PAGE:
THE UK is vaccinating at double the rate of any other country in Europe, Matt Hancock revealed tonight – as he warned the nation: “Don’t blow it now”.
It comes after the Health Secretary announced more than 50 per cent of over 80s have been given a jab – and half of those in care homes as jabs hit 4million today.
More than 4million vaccinations have been done so far – half of those over 80
Mr Hancock appeared alongside Susan Hopkins, the chief medical advisor for NHS Test and Trace, and Steve Powis, medical director of NHS England at tonight’s coronavirus press conference.
In a rallying cry to the nation he warned: “Don’t blow it now, we are on the way out.”
He said the UK was “vaccinating more than double the rate per person, per day than any other country in Europe”.
10 more mass vaccination centres opened to the nation this morning too.
Mr Powis added: “It is absolutely critical that we continue to stick to social distancing rules – don’t rely yet on vaccines coming to our rescue.”
Someone is now being admitted to hospital every 30 seconds, with more than 37,000 people now in care of doctors and nurses across the country.
It came as:
He revealed that four million jabs have been dished out so far – with half of over 80s and care home residents having had their first jab.
And some areas – including Slough – have done all of their care home residents.
He tried to calm fears of a postcode lottery as some over 70s will now start getting invites to attend their vaccination appointments.
And Wales said it would have to slow down their jabs to make sure that people weren’t standing around doing nothing.
Mr Hancock said today to anyone worried their invite might have been lost: “We will reach you, you will have your invitation to be vaccinated within the next four weeks.”
Mr Hancock also thanked The Sun and our Jabs Army – after we smashed out target to recruit 50,000 volunteers to help dish out the vaccine.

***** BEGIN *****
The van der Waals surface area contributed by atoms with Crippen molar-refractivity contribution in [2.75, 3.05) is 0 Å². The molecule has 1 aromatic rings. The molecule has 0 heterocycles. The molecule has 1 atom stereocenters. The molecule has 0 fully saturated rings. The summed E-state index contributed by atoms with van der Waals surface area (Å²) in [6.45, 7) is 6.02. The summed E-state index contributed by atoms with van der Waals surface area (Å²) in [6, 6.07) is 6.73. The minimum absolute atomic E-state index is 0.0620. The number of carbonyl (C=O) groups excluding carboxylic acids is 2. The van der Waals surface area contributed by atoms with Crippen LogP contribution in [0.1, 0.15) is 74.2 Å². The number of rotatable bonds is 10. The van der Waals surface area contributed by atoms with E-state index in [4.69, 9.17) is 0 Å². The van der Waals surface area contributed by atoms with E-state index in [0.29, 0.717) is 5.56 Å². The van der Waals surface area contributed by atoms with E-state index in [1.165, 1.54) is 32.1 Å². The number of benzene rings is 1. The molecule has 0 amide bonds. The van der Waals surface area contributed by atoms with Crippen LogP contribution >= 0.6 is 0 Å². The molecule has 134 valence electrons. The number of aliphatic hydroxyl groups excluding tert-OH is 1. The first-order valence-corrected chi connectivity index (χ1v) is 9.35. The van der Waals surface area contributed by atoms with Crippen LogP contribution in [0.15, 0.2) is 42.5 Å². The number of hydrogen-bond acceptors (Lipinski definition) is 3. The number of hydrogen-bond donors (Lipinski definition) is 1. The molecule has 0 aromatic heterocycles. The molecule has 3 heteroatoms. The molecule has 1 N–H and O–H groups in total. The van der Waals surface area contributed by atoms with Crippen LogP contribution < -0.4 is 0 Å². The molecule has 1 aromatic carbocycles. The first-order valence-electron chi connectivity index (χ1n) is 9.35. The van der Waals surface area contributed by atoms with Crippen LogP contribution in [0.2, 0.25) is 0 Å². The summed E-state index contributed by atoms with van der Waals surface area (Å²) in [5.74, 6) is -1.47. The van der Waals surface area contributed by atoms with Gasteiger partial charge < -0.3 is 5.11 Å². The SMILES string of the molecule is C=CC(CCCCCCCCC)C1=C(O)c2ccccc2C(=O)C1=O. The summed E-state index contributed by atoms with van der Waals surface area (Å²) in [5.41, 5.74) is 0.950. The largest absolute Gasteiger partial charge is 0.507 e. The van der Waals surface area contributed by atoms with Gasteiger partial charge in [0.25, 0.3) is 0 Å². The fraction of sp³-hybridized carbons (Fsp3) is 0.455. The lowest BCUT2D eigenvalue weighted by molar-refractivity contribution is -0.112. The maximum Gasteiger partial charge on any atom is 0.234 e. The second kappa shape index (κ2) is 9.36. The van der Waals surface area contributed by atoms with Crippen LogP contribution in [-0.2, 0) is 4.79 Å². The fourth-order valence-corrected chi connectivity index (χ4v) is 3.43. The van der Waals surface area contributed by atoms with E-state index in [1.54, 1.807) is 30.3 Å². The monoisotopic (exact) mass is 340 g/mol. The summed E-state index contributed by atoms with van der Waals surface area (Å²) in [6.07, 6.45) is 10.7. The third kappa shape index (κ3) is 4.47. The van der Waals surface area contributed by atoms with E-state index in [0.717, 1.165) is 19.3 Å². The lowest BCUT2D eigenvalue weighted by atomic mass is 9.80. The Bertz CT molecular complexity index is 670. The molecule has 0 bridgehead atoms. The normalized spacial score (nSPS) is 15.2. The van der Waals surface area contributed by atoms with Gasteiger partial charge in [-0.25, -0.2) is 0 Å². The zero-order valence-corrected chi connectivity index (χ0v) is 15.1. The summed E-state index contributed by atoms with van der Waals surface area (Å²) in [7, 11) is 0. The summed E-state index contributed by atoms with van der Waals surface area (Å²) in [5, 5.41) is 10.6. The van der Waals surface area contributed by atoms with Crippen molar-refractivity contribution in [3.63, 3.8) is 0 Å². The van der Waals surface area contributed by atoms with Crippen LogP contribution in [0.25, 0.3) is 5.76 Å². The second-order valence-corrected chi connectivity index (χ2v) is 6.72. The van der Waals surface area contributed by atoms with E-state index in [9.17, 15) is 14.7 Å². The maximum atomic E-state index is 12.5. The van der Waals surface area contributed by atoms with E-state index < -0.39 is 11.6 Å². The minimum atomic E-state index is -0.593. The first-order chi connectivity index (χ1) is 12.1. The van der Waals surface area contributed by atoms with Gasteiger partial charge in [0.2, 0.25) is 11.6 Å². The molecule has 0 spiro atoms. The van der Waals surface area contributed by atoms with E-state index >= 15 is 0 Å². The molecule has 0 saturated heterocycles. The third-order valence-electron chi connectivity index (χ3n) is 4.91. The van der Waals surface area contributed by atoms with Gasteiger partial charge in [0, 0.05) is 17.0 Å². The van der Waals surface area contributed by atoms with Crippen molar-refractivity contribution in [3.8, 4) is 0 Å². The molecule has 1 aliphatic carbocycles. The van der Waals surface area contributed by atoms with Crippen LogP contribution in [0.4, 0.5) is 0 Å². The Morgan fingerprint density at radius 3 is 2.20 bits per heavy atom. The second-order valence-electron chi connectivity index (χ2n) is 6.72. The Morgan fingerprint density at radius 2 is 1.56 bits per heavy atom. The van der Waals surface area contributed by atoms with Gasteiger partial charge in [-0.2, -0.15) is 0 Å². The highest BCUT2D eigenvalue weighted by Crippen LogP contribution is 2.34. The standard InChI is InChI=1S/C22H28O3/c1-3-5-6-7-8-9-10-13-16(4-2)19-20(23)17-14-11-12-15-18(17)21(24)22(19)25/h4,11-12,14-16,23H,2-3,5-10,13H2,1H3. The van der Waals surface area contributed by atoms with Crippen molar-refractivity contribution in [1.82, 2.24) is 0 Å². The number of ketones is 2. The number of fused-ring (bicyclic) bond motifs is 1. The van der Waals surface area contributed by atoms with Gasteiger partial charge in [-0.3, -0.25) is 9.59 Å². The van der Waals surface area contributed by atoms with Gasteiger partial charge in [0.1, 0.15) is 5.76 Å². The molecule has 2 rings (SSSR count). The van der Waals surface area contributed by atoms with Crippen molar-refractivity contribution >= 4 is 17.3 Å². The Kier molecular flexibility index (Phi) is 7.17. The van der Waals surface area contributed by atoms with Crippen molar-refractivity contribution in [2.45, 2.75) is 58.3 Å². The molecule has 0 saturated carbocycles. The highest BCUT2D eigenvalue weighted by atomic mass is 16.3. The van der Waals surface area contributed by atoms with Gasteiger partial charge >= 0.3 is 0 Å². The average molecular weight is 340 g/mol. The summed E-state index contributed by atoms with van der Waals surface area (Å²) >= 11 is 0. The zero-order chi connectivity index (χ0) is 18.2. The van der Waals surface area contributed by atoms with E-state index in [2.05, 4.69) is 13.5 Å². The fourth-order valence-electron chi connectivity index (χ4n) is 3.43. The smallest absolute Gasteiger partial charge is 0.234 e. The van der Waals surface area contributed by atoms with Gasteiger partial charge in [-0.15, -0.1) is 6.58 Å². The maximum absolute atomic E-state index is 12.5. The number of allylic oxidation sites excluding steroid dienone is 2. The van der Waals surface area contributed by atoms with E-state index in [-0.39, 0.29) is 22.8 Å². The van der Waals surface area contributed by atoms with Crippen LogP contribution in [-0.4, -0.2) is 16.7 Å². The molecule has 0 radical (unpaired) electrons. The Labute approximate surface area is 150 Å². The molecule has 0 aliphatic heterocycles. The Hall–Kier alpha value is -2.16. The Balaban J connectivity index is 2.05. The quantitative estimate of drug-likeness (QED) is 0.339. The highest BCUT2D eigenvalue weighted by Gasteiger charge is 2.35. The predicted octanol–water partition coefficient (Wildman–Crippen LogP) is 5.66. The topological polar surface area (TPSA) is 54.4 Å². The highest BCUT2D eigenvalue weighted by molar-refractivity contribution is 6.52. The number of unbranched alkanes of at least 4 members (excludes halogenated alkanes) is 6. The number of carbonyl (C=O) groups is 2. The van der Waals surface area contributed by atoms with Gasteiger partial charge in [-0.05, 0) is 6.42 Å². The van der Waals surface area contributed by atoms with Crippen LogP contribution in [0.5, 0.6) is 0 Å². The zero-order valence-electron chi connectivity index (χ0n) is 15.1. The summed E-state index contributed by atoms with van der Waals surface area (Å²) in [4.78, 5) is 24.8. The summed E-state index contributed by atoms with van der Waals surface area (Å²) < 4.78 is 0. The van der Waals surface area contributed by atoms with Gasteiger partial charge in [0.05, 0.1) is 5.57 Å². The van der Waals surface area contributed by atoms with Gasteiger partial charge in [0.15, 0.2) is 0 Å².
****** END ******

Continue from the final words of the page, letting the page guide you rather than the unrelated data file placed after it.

He said tonight The Sun had been “smashing the target in the battle against this disease.”
He added: “I want to thank each and everyone of you and the Sun news paper for leading this effort.”
OVER 70S NEXT
Five million over-70s and “extremely vulnerable” Brits were invited to get their Covid jab from today.
Letters will be sent to the next two priority groups as the UK jabs 140 people every minute and 10 new vaccination centres open this morning.
This group includes people who have immune conditions, cancer or have received organ transplants.
Mr Hancock said today: “More than half of all over-80s have had their #coronavirus jab, so I’m really pleased we can now offer jabs to the over 70s & the clinically extremely vulnerable.
“Total focus on getting all the most vulnerable groups jabbed by 15 February.”
And Boris Johnson said this lunchtime: “Today marks a significant milestone as we offer vaccinations to millions more people who are most at risk from COVID-19.
“We have a long way to go and there will be challenges ahead – but together we are making huge progress in our fight against this virus.”
It comes as:
Mr Hancock has announced NHS England will also open 10 more mass vaccination centres.
And ministers have promised every adult will be given a vaccine by September – though this could come as soon as June.
Earlier today, vaccine minister Nadhim Zahawi said lockdown could start to be “gradually eased” in early March, after the top four most vulnerable groups of Brits have been vaccinated.
Mr Zahawi told BBC Breakfast: “If we take the mid-February target, two weeks after that you get you your protection, pretty much, for the Pfizer/BionTech, three weeks for the Oxford AstraZeneca, you are protected.
“That’s 88 per cent of mortality that we can then make sure are people who are protected.”
Schools would be the first thing to reopen, and the tiered system will be used to relax restrictions across the UK, depending on how high infection rates are.
But the vaccine minister warned there were a “number of caveats” that stand “in the way of reopening” the country.
One game changer in Britain’s fight against coronavirus will be if the vaccine helps stop people spreading coronavirus – but it could be months until scientists can determine its impact on transmission.